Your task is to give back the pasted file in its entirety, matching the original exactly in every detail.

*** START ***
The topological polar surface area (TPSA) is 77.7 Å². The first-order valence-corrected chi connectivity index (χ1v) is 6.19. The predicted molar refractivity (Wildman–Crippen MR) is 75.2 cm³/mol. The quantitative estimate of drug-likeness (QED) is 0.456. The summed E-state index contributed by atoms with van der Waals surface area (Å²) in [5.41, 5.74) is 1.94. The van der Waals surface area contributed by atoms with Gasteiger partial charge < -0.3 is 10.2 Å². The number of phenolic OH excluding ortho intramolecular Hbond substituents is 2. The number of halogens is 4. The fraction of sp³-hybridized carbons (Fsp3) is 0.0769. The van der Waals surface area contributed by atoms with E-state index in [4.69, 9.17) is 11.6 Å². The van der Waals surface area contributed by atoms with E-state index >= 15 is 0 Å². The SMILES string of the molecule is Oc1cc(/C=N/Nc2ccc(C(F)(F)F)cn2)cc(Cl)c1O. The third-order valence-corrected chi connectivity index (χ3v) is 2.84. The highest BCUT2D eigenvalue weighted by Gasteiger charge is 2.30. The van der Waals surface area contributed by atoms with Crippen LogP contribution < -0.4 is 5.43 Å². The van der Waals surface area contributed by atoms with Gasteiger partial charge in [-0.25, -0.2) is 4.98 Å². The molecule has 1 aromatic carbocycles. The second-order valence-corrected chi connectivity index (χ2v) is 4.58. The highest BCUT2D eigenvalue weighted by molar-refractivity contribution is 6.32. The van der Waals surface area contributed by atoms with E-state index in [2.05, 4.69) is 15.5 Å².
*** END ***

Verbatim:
The topological polar surface area (TPSA) is 77.7 Å². The first-order valence-corrected chi connectivity index (χ1v) is 6.19. The predicted molar refractivity (Wildman–Crippen MR) is 75.2 cm³/mol. The quantitative estimate of drug-likeness (QED) is 0.456. The summed E-state index contributed by atoms with van der Waals surface area (Å²) in [5.41, 5.74) is 1.94. The van der Waals surface area contributed by atoms with Gasteiger partial charge < -0.3 is 10.2 Å². The number of phenolic OH excluding ortho intramolecular Hbond substituents is 2. The number of halogens is 4. The fraction of sp³-hybridized carbons (Fsp3) is 0.0769. The van der Waals surface area contributed by atoms with E-state index in [4.69, 9.17) is 11.6 Å². The van der Waals surface area contributed by atoms with E-state index >= 15 is 0 Å². The SMILES string of the molecule is Oc1cc(/C=N/Nc2ccc(C(F)(F)F)cn2)cc(Cl)c1O. The third-order valence-corrected chi connectivity index (χ3v) is 2.84. The highest BCUT2D eigenvalue weighted by Gasteiger charge is 2.30. The van der Waals surface area contributed by atoms with Crippen LogP contribution < -0.4 is 5.43 Å². The van der Waals surface area contributed by atoms with Gasteiger partial charge in [-0.25, -0.2) is 4.98 Å². The molecule has 1 aromatic carbocycles. The second-order valence-corrected chi connectivity index (χ2v) is 4.58. The highest BCUT2D eigenvalue weighted by molar-refractivity contribution is 6.32. The van der Waals surface area contributed by atoms with E-state index in [2.05, 4.69) is 15.5 Å².